Patricia A. Totten, PhD
Research Associate Professor, Department of Medicine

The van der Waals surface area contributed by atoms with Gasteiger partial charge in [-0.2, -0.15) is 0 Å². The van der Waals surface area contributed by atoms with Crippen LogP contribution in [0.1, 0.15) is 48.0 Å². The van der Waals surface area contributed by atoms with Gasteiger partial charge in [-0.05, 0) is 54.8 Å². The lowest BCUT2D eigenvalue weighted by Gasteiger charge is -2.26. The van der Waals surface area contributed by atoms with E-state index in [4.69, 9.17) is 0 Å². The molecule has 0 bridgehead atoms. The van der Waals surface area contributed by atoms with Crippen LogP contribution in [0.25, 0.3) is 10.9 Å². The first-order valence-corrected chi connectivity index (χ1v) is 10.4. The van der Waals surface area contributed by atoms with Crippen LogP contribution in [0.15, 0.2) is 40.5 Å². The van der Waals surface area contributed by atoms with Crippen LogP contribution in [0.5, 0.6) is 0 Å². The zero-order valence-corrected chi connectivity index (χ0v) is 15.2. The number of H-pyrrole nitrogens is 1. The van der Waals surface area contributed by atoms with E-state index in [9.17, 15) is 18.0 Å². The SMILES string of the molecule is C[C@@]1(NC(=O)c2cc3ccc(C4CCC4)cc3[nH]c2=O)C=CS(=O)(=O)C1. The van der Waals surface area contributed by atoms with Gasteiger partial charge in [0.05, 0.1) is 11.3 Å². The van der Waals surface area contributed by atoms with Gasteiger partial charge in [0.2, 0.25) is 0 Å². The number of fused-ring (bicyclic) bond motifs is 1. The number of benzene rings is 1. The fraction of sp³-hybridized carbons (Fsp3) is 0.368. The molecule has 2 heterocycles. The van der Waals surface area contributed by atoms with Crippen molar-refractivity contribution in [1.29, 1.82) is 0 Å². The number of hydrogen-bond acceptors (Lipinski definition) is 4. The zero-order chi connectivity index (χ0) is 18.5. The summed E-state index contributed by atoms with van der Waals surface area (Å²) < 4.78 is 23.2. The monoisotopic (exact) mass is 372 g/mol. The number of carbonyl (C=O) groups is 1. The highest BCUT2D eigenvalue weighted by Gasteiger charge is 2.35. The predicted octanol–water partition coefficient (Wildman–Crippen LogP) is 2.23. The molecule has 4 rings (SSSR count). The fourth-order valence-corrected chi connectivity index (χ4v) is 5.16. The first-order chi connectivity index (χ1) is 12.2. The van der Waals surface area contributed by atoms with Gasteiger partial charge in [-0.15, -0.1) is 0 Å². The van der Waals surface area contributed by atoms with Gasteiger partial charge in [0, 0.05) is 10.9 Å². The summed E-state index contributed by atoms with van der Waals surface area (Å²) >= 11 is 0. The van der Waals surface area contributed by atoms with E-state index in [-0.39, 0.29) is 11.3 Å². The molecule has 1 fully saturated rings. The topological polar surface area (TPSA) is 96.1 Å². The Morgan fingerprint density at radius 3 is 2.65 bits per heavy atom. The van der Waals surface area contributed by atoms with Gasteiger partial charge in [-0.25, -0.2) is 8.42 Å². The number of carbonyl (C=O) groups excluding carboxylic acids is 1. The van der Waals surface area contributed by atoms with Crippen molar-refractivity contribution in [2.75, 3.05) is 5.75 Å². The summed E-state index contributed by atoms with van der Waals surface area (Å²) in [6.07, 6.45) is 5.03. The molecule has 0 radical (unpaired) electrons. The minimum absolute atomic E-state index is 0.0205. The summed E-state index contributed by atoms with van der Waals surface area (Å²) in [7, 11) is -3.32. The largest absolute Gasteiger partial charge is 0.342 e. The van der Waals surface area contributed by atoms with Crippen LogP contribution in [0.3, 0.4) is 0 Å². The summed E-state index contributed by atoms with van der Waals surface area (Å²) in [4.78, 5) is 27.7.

Research in the Totten group focuses on the discovery, epidemiology, and molecular pathogenesis of novel bacteria associated with idiopathic reproductive tract diseases in men and women. For example, in collaborative studies with clinicians and epidemiologists, we have shown that Mycoplasma genitalium and Ureaplasma urealyticum, two newly recognized bacterial species, are associated with urethritis in men from whom no known pathogen was identified. Significantly, we have also shown that Mycoplasma genitalium is associated with cervicitis, endometritis, pelvic inflammatory disease, HIV shedding, and preterm birth. Our studies have also demonstrated that this organism can persist for months, if not years, in infected women and as a result we have proposed that antigenic variation within surface-exposed proteins in its unique and complex attachment organelle contributes to this persistence. Supporting this hypothesis, we demonstrated that the genes encoding these proteins are extremely heterogeneous in vivo and in vitro and vary by reciprocal recombination with archived DNA sequences on its minimal chromosome. The identification and regulation of recombination genes required for this variation, the effect of gene variation on the antigenicity of the resulting proteins, and the role of antigenic variation on immune evasion are ongoing studies in the Totten laboratory.